Tamara Jansen says the new provincial health care tax will cost Darvonda Nurseries $100,000. Dan Ferguson Langley Times

VIDEO: New payroll health care tax a $100K hit for greenhouses

Darvonda Nurseries in Langley not the only large farm affected, family says

A family that runs a Langley greenhouse says the new provincial health care payroll tax will cost the business an extra $100,000 a year.

Tamara Jansen, whose family has been operating Darvonda Nurseries for well over three decades, warned the tax could force them to make cuts, sell property or even relocate.

“It’s (the tax) going to hurt a lot of people in agriculture,” Jansen told the Times.

Jansen was interviewed Tuesday after Langley East Liberal MLA Rich Coleman rose during question period in the legislature to say the Jansen family has been “blindsided” by the new tax.

“Do you think this family should lay off people, should they reduce production, make it a smaller farm, sell the farm or increase prices?” Coleman asked, directing his remarks to the provincial minister of agriculture.

“Which is it?”

Finance minister Finance Minister Carole James responded by saying that most businesses won’t pay the tax or will pay only a portion.

“Anyone with a payroll of under $500,000 will not pay anything,” James said.

The five per cent of businesses with payrolls of more than $1.5 million will pay the full 1.95 per cent, she added. Businesses that fall between will pay a portion of the full tax.

“We are protecting health care that we all care about in this province, and supporting small business, and supporting citizens in British Columbia,” James said.

Jansen said the message to farms like Darvonda Nurseries, which employs 250 people, mostly seasonal, was “if you have a high payroll, it sucks to be you.”

“It’s a war on farms.”

Jansen, who described herself as “indignant and frustrated,” said other large greenhouses are in the same boat.

“It’s imperative that people understand that farming is a very low-margin business (with) high risks, high labour costs.”

“What are they expecting us to do?” Jansen said.

“Honestly, the margins are so low that you are thinking about selling off pieces.”

She said Darvonda would be “sitting down and looking at our bottom line (to consider) what can we afford, what can’t we afford.”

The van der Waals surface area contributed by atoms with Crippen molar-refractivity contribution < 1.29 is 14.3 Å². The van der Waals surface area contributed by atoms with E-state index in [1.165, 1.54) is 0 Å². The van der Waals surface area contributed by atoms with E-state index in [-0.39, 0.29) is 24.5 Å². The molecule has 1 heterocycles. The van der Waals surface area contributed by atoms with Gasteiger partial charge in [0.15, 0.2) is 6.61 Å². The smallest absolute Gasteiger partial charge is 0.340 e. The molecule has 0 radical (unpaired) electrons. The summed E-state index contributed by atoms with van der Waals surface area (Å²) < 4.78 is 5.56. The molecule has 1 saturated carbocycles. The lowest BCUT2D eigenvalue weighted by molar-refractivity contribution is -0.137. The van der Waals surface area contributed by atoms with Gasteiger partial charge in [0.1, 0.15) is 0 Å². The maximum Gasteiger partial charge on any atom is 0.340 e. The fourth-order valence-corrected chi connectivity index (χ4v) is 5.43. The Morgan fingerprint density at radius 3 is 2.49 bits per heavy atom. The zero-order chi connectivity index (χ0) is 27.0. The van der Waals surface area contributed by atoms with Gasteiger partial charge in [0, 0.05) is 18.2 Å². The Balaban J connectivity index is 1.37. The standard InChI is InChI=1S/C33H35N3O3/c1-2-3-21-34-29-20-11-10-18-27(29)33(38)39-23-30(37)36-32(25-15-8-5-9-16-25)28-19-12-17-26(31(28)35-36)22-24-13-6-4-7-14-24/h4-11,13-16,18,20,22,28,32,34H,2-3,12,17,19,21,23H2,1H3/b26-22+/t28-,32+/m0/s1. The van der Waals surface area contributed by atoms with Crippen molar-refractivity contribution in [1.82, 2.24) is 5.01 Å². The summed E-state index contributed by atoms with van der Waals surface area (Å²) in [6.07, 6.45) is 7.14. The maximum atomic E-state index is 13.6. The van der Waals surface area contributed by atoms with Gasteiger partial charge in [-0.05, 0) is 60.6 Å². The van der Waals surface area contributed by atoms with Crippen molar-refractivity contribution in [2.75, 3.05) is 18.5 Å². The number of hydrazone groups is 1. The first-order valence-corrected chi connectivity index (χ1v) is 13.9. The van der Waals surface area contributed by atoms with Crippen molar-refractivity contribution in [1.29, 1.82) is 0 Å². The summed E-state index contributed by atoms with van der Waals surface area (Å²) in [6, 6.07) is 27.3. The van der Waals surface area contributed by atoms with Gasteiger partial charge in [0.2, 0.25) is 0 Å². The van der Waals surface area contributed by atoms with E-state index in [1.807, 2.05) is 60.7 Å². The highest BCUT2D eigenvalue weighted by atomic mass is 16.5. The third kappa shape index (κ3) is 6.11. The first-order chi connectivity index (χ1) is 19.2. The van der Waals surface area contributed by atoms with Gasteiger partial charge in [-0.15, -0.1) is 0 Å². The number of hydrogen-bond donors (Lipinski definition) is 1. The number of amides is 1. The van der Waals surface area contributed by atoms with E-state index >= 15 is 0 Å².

Options could include selling off portions of the farm or even relocating to Alberta, she said.

“We need to find a place where they actually want farmers.”

Following question period, Coleman warned the health tax could also lead to a two or three per cent hike on municipal taxes, because many cities have payrolls above the $1.5 million ceiling and the extra cost will likely be passed on to residents.

“People are starting to figure this thing out,” Coleman said.

The NDP government announced that it would be phasing out medical services premiums by 2020 and instead will have an employer health tax of 1.95 per cent for companies with a payroll over $1.5 million.

READ MORE: BC BUDGET: Payroll tax replaces medical premiums

The “employer health tax” takes effect Jan. 1, 2019.

Businesses that pay employees’ MSP, at a rate that was cut by half at the start of 2018, will also pay the payroll tax for one year, before MSP is ended on Jan. 1, 2020. The government estimates that people who pay their own MSP will save an average $900 per year for individuals and $1,800 for families when MSP is eliminated.

The finance minister has said the decision to stop MSP and recoup some of the revenues via tax is similar to what other provinces have done, and B.C.’s payroll tax has a lower rate than Ontario, Quebec and Manitoba. The tax is expected to raise $1.9 billion per year, compared to $2.6 billion collected when MSP was at its highest rate in 2016-17.

READ MORE: B.C. NDP getting employer push-back on health care tax

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